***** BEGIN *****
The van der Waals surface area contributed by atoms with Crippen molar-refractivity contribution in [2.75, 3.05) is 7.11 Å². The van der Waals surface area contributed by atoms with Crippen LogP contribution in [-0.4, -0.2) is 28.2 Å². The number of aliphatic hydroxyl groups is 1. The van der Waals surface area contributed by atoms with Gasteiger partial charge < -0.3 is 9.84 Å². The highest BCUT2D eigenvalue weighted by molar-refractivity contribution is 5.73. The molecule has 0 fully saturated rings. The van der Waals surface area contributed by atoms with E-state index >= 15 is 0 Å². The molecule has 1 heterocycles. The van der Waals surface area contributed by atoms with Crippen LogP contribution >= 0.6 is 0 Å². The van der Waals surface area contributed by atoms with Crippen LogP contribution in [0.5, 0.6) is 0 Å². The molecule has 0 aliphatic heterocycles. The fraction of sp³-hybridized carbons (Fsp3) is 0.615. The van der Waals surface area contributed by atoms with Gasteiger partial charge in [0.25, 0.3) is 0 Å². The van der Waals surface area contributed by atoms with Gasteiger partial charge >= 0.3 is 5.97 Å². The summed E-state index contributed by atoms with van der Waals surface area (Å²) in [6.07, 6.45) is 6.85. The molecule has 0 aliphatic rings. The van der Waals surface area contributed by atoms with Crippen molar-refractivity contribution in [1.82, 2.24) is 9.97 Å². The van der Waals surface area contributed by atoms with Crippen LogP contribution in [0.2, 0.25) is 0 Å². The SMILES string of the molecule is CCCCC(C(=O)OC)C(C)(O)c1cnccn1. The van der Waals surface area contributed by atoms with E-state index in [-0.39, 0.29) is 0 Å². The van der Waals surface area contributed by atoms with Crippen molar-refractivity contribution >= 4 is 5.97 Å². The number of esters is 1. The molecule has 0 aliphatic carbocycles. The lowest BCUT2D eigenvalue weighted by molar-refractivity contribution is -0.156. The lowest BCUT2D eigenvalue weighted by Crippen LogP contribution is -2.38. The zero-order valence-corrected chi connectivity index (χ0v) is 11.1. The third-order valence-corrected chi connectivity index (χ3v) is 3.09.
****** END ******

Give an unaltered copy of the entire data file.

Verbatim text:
The van der Waals surface area contributed by atoms with Crippen molar-refractivity contribution in [2.75, 3.05) is 7.11 Å². The van der Waals surface area contributed by atoms with Crippen LogP contribution in [-0.4, -0.2) is 28.2 Å². The number of aliphatic hydroxyl groups is 1. The van der Waals surface area contributed by atoms with Gasteiger partial charge < -0.3 is 9.84 Å². The highest BCUT2D eigenvalue weighted by molar-refractivity contribution is 5.73. The molecule has 0 fully saturated rings. The van der Waals surface area contributed by atoms with E-state index >= 15 is 0 Å². The molecule has 1 heterocycles. The van der Waals surface area contributed by atoms with Crippen LogP contribution >= 0.6 is 0 Å². The van der Waals surface area contributed by atoms with Crippen LogP contribution in [0.5, 0.6) is 0 Å². The molecule has 0 aliphatic heterocycles. The fraction of sp³-hybridized carbons (Fsp3) is 0.615. The van der Waals surface area contributed by atoms with Gasteiger partial charge in [0.25, 0.3) is 0 Å². The van der Waals surface area contributed by atoms with Gasteiger partial charge >= 0.3 is 5.97 Å². The summed E-state index contributed by atoms with van der Waals surface area (Å²) in [6.07, 6.45) is 6.85. The molecule has 0 aliphatic rings. The van der Waals surface area contributed by atoms with Crippen molar-refractivity contribution in [1.82, 2.24) is 9.97 Å². The van der Waals surface area contributed by atoms with Crippen LogP contribution in [0.2, 0.25) is 0 Å². The SMILES string of the molecule is CCCCC(C(=O)OC)C(C)(O)c1cnccn1. The van der Waals surface area contributed by atoms with E-state index in [-0.39, 0.29) is 0 Å². The van der Waals surface area contributed by atoms with Crippen molar-refractivity contribution >= 4 is 5.97 Å². The number of esters is 1. The molecule has 0 aliphatic carbocycles. The lowest BCUT2D eigenvalue weighted by molar-refractivity contribution is -0.156. The lowest BCUT2D eigenvalue weighted by Crippen LogP contribution is -2.38. The zero-order valence-corrected chi connectivity index (χ0v) is 11.1. The third-order valence-corrected chi connectivity index (χ3v) is 3.09.